Week of Oct. 15: Patriotic Advertising
“Commercials should advertise products, not lives.”
During this week’s couching, Team Kenan showed patriotic advertisements to fellow Duke students. Examples included a Budweiser commercial about 9/11 and a General Motors evoking patriotic sentiment.
Students said that advertisements that tie products to American patriotism have no effect on their willingness to buy their product. It should be noted that the respondents all identified themselves as international students. That said, when asked if they feel differently about commercials that advertise using their respective countries’ patriotic ideologies, they said no.
Students disapproved of the fact that companies like Budweiser use human tragedies to sell their products. Students thought that Budweiser’s use of the terrorist attack on the World Trade Center was heartless and greedy.
Though students did not themselves feel affected by patriotic advertisement, most thought that such advertising is generally effective. One student remarked, “It is easiest for humans to think in a ‘us versus them’ mentality, and companies use that to create loyalty to their products.” The same student hypothesized that such advertising will be effective in countries with histories of conflict and less effective in peaceful countries.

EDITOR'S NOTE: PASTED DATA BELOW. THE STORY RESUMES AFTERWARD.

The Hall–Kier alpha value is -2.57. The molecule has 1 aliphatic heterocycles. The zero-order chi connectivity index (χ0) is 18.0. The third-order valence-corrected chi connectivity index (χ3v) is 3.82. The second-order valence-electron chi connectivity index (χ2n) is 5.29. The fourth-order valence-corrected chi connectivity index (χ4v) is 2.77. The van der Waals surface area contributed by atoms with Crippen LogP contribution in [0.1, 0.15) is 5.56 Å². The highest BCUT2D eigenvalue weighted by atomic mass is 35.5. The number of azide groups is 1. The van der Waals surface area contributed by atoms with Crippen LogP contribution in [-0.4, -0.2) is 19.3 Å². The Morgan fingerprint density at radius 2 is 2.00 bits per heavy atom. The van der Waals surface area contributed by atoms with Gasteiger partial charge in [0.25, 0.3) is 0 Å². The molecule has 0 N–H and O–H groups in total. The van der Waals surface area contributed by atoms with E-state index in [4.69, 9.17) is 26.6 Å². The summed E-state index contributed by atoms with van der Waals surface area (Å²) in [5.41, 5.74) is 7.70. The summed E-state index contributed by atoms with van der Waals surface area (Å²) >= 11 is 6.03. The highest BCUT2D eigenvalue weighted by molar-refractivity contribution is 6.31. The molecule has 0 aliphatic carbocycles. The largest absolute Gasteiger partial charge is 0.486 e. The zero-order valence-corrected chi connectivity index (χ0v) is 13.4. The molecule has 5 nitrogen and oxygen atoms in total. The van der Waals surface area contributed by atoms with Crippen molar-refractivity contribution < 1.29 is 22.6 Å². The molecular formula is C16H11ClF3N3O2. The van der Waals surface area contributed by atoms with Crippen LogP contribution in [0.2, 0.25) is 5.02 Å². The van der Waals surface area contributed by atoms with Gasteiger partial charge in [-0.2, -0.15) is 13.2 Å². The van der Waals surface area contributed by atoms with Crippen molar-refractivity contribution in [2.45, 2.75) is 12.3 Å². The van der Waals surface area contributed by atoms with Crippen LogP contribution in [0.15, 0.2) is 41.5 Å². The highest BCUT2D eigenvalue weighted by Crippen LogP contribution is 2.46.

“What companies are the most American?”
Responses that most frequently came up were:
When asked why some companies seem more American than others, students said that the global nature of these companies seemed American. It is interesting to note that these companies do not usually employ patriotic advertising.